Versailles, the monument stripped of its glory

It’s more than two centuries since the monarchy was subdued in France. Versailles gave a quiet different feeling from Windsor Castle in England where it is still revered today.

Even while I’m gazing at the glorious interior of the Royal Chapel or the heavenly paintings at the ceilings, I felt that those exhibits exposed to common eye have been stripped of the utmost dignity and pride of Louis XIV and Marie Antoinette. It’s difficult to say they are still breathing behind every structure and artifacts inside the palace, since the emotional continuity between those royal preservation and our modern perception have been severed a long ago when the Revolution swept the whole nation.

The amount of efforts to preserve those heritages from eager tourists were felt a lot lesser than the English who still respect the ones residing there. I was surprised that I was allowed to take pictures anywhere in the palace.


When I was exploring the Gardens I was amazed at the unrestrained indulgence of the Bourbons. At the same time, I also wondered why the French did not demolish Versailles, the very symbol of the luxury and privileges they opposed. I guess they preserved it as a classical reminder of the old grandeur of their nation. The traces of the bloody struggle to shift the national sovereignty was not visible anywhere in this glorious monument.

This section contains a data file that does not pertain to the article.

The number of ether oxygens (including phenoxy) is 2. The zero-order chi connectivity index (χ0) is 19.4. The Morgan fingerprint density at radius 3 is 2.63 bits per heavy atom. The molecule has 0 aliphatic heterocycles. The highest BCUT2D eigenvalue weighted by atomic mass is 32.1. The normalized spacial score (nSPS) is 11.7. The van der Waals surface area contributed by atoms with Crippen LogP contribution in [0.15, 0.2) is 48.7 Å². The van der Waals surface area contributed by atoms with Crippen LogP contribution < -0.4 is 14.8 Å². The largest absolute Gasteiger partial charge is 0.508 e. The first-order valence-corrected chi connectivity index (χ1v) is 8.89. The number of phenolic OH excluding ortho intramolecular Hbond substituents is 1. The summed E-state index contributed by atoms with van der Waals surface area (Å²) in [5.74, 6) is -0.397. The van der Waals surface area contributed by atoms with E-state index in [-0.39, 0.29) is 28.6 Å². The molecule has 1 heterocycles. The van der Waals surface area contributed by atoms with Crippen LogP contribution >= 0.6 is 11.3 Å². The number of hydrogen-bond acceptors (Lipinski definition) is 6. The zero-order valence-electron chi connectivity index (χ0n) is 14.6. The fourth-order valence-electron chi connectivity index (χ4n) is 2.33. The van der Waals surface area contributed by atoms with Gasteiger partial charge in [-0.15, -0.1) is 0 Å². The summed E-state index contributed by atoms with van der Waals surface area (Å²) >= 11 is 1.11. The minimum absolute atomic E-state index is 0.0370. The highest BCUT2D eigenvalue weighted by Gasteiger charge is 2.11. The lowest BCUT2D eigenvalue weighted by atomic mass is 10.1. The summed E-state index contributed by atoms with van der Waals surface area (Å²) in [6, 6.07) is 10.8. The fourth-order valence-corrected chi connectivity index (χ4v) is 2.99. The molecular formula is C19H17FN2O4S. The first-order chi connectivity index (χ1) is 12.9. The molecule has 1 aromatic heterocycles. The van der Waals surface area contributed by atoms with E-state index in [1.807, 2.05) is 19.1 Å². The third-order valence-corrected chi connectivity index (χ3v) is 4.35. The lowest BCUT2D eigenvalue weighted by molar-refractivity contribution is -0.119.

The endless scale of the Musical Gardens simply took my breath away. I don’t want to comment on our short expense or my impatient company to cycle around the gardens or visit the Petit Trianon… 😦

After all, I can still be dreaming to visit there again 🙂

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